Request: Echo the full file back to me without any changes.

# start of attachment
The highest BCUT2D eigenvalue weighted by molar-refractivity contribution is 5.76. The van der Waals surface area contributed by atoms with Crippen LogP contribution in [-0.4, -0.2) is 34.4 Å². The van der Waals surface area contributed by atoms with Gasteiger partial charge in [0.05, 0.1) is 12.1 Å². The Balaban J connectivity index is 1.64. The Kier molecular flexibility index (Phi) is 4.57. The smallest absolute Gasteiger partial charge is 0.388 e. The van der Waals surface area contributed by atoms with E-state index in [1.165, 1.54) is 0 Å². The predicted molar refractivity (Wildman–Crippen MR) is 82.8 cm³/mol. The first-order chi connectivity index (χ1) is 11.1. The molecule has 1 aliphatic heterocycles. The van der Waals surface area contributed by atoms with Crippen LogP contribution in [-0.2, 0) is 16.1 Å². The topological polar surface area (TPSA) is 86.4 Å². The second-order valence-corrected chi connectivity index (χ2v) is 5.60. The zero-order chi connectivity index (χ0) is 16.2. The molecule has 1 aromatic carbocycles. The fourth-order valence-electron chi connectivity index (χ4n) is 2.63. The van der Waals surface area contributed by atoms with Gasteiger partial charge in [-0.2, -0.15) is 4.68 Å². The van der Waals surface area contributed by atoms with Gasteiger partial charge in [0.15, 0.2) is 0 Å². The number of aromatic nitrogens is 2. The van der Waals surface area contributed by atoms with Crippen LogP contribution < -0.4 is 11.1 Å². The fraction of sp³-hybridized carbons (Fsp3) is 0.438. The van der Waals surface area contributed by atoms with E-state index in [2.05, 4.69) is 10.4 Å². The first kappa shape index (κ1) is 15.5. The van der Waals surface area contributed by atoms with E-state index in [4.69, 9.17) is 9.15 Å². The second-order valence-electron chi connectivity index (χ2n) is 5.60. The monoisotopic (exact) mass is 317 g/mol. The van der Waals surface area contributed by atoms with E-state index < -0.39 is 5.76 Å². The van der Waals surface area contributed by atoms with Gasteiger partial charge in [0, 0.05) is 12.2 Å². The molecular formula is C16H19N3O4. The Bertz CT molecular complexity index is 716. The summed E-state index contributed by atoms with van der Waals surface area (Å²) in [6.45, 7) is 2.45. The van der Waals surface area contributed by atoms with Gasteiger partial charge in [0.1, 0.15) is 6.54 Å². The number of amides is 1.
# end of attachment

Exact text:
The highest BCUT2D eigenvalue weighted by molar-refractivity contribution is 5.76. The van der Waals surface area contributed by atoms with Crippen LogP contribution in [-0.4, -0.2) is 34.4 Å². The van der Waals surface area contributed by atoms with Gasteiger partial charge in [0.05, 0.1) is 12.1 Å². The Balaban J connectivity index is 1.64. The Kier molecular flexibility index (Phi) is 4.57. The smallest absolute Gasteiger partial charge is 0.388 e. The van der Waals surface area contributed by atoms with E-state index in [1.165, 1.54) is 0 Å². The predicted molar refractivity (Wildman–Crippen MR) is 82.8 cm³/mol. The first-order chi connectivity index (χ1) is 11.1. The molecule has 1 aliphatic heterocycles. The van der Waals surface area contributed by atoms with Crippen LogP contribution in [-0.2, 0) is 16.1 Å². The topological polar surface area (TPSA) is 86.4 Å². The second-order valence-corrected chi connectivity index (χ2v) is 5.60. The zero-order chi connectivity index (χ0) is 16.2. The molecule has 1 aromatic carbocycles. The fourth-order valence-electron chi connectivity index (χ4n) is 2.63. The van der Waals surface area contributed by atoms with Gasteiger partial charge in [-0.2, -0.15) is 4.68 Å². The van der Waals surface area contributed by atoms with Gasteiger partial charge in [0.15, 0.2) is 0 Å². The number of aromatic nitrogens is 2. The van der Waals surface area contributed by atoms with Crippen LogP contribution < -0.4 is 11.1 Å². The fraction of sp³-hybridized carbons (Fsp3) is 0.438. The van der Waals surface area contributed by atoms with E-state index in [2.05, 4.69) is 10.4 Å². The first kappa shape index (κ1) is 15.5. The van der Waals surface area contributed by atoms with E-state index in [4.69, 9.17) is 9.15 Å². The second-order valence-electron chi connectivity index (χ2n) is 5.60. The monoisotopic (exact) mass is 317 g/mol. The van der Waals surface area contributed by atoms with E-state index < -0.39 is 5.76 Å². The van der Waals surface area contributed by atoms with Gasteiger partial charge in [0, 0.05) is 12.2 Å². The molecular formula is C16H19N3O4. The Bertz CT molecular complexity index is 716. The summed E-state index contributed by atoms with van der Waals surface area (Å²) in [6.45, 7) is 2.45. The van der Waals surface area contributed by atoms with Gasteiger partial charge in [0.1, 0.15) is 6.54 Å². The number of amides is 1.